Neandertals on the beach: Use of marine resources at Grotta dei Moscerini (Latium, Italy)

Autoři: Paola Villa aff001;  Sylvain Soriano aff004;  Luca Pollarolo aff003;  Carlo Smriglio aff006;  Mario Gaeta aff007;  Massimo D’Orazio aff008;  Jacopo Conforti aff009;  Carlo Tozzi aff009
Působiště autorů: Museum of Natural History, University of Colorado, Boulder, Colorado, United States of America aff001;  Istituto Italiano di Paleontologia Umana, Rome, Italy aff002;  School of Geography, Archaeology and Environmental Studies, University of the Witwatersrand, Johannesburg, South Africa aff003;  ArScAn, AnTET, CNRS, Maison de l’Archéologie et de l’Ethnologie, Université Paris Nanterre, France aff004;  Laboratoire Archéologie et Peuplement de l’Afrique, University of Geneva, Genève, Switzerland aff005;  Dipartimento di Scienze, Università Roma, Roma, Italy aff006;  Dipartimento di Scienze della Terra, Università di Roma La Sapienza, Rome, Italy aff007;  Dipartimento di Scienze della Terra, Università di Pisa, Pisa, Italy aff008;  Dipartimento Civiltá e Forme del Sapere, Università di Pisa, Pisa, Italy aff009
Vyšlo v časopise: PLoS ONE 15(1)
Kategorie: Research Article


Excavated in 1949, Grotta dei Moscerini, dated MIS 5 to early MIS 4, is one of two Italian Neandertal sites with a large assemblage of retouched shells (n = 171) from 21 layers. The other occurrence is from the broadly contemporaneous layer L of Grotta del Cavallo in southern Italy (n = 126). Eight other Mousterian sites in Italy and one in Greece also have shell tools but in a very small number. The shell tools are made on valves of the smooth clam Callista chione. The general idea that the valves of Callista chione were collected by Neandertals on the beach after the death of the mollusk is incomplete. At Moscerini 23.9% of the specimens were gathered directly from the sea floor as live animals by skin diving Neandertals. Archaeological data from sites in Italy, France and Spain confirm that shell fishing and fresh water fishing was a common activity of Neandertals, as indicated by anatomical studies recently published by E. Trinkaus. Lithic analysis provides data to show the relation between stone tools and shell tools. Several layers contain pumices derived from volcanic eruptions in the Ischia Island or the Campi Flegrei (prior to the Campanian Ignimbrite mega-eruption). Their rounded edges indicate that they were transported by sea currents to the beach at the base of the Moscerini sequence. Their presence in the occupation layers above the beach is discussed. The most plausible hypothesis is that they were collected by Neandertals. Incontrovertible evidence that Neandertals collected pumices is provided by a cave in Liguria. Use of pumices as abraders is well documented in the Upper Paleolithic. We prove that the exploitation of submerged aquatic resources and the collection of pumices common in the Upper Paleolithic were part of Neandertal behavior well before the arrival of modern humans in Western Europe.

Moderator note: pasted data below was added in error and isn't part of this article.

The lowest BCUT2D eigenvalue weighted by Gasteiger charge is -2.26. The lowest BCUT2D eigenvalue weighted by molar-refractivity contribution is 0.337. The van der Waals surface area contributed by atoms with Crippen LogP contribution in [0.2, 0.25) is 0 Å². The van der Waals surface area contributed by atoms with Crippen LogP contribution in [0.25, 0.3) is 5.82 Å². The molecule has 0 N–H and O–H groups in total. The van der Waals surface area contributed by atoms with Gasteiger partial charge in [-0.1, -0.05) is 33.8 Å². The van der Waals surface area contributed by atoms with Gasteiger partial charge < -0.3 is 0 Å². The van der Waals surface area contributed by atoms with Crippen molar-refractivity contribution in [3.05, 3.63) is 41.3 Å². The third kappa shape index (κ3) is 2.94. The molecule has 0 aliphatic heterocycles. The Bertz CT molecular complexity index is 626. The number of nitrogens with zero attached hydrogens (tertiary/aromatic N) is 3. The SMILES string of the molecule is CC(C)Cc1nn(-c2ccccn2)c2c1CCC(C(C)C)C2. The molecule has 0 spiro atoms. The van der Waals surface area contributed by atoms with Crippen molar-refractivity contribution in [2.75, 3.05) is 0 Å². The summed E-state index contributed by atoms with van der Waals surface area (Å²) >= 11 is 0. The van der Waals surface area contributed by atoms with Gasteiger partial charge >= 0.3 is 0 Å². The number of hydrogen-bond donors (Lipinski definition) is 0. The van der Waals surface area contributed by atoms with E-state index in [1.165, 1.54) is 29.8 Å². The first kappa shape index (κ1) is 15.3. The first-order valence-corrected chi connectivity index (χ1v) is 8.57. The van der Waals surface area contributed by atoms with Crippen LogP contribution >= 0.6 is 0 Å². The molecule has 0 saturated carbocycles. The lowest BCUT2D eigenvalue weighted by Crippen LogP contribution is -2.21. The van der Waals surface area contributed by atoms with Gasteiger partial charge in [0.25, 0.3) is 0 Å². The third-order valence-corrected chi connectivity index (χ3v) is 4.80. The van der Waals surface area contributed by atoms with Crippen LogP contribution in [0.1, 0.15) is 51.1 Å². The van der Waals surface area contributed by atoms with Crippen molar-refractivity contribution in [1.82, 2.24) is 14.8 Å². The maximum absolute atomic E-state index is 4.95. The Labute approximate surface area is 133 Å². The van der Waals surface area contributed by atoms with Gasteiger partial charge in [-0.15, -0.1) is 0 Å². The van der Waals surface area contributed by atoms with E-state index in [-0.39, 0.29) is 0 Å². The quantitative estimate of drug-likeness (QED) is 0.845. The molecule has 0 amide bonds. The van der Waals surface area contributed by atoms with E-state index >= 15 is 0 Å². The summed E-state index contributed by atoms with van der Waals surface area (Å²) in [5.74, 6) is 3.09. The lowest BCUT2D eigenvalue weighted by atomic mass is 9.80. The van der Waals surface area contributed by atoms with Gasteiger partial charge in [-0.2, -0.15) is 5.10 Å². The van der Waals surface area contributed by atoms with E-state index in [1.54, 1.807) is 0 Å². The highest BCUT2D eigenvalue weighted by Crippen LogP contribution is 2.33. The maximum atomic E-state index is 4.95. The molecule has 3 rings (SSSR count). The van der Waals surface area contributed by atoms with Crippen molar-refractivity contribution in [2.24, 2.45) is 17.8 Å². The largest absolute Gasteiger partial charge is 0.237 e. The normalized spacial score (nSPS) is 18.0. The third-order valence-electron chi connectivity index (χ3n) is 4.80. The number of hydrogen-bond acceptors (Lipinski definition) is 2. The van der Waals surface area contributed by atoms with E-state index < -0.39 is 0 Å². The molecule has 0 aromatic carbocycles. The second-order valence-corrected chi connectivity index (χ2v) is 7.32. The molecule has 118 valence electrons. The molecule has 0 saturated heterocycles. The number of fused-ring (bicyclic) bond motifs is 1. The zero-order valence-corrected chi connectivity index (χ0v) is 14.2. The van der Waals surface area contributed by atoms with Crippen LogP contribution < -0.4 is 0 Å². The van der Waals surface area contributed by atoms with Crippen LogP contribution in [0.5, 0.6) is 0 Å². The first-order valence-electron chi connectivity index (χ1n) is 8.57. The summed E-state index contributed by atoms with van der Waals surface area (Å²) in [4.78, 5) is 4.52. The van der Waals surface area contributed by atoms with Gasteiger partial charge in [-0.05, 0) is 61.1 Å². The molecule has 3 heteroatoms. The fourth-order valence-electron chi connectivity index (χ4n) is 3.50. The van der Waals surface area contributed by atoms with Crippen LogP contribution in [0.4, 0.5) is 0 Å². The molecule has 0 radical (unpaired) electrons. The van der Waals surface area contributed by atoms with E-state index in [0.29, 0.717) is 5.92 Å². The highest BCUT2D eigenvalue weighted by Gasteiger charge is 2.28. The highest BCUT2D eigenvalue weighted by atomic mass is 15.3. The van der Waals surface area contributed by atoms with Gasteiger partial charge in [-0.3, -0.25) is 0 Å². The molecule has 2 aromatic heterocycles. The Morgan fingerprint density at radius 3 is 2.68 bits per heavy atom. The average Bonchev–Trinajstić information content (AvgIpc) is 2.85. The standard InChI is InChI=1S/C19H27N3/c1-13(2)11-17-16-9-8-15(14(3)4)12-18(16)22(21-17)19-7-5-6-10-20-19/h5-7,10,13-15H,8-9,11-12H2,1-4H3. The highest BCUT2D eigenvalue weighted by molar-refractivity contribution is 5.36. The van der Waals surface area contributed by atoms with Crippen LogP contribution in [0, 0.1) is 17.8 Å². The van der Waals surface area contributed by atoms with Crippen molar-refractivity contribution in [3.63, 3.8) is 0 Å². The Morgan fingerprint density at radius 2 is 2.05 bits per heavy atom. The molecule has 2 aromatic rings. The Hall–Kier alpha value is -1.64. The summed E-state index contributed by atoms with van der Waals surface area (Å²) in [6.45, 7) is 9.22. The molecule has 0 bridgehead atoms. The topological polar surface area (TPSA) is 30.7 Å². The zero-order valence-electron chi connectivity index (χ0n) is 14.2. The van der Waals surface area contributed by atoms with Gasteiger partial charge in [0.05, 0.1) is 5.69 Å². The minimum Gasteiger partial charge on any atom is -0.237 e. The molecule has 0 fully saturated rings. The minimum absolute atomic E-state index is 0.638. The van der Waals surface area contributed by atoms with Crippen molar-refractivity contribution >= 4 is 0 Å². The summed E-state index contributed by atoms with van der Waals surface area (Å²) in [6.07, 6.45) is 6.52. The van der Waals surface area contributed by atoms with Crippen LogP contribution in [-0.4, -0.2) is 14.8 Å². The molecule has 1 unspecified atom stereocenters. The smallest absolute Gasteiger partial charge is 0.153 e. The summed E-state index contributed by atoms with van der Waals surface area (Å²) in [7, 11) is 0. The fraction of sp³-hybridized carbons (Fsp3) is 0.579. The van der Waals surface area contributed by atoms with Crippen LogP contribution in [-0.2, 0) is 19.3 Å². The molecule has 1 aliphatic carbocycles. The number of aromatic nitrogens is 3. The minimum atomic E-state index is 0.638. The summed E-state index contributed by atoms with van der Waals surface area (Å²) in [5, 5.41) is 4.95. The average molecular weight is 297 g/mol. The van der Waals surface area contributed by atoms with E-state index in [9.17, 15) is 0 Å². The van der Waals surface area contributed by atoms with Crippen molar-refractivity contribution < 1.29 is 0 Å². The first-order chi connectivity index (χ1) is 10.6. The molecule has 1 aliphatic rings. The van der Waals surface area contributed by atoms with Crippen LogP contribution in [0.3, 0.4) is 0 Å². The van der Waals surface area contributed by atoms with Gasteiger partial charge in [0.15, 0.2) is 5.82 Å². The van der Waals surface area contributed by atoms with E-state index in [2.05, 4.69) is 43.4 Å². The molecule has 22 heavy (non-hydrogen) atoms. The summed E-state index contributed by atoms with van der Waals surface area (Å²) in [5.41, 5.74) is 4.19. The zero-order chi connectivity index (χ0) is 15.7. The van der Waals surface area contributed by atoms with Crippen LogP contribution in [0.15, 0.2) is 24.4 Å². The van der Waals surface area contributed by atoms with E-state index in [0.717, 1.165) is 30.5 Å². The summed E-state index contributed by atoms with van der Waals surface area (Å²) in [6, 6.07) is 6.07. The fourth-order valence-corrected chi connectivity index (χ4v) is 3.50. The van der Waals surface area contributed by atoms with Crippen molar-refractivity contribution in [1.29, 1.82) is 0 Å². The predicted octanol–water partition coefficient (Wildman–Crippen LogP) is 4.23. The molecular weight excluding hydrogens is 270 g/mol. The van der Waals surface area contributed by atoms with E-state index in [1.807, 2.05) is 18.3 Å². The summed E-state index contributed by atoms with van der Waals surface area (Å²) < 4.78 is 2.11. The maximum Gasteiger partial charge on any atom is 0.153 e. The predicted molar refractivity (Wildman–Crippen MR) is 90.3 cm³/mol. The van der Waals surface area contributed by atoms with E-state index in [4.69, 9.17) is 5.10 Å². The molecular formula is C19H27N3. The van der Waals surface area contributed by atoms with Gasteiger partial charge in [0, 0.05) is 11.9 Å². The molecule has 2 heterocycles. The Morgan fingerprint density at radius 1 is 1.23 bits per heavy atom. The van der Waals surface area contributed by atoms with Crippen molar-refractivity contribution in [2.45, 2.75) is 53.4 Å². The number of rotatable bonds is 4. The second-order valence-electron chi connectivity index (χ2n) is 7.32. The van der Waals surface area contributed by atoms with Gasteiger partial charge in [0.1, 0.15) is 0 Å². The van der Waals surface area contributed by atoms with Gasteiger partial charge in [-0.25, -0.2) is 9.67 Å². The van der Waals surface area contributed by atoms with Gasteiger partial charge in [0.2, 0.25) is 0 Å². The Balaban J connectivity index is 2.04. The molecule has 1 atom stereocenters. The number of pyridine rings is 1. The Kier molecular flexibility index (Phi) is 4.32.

Klíčová slova:

Archaeological dating – Archaeology – Lithic technology – Neanderthals – Paleoanthropology – Stratigraphy – Teeth – Pumice


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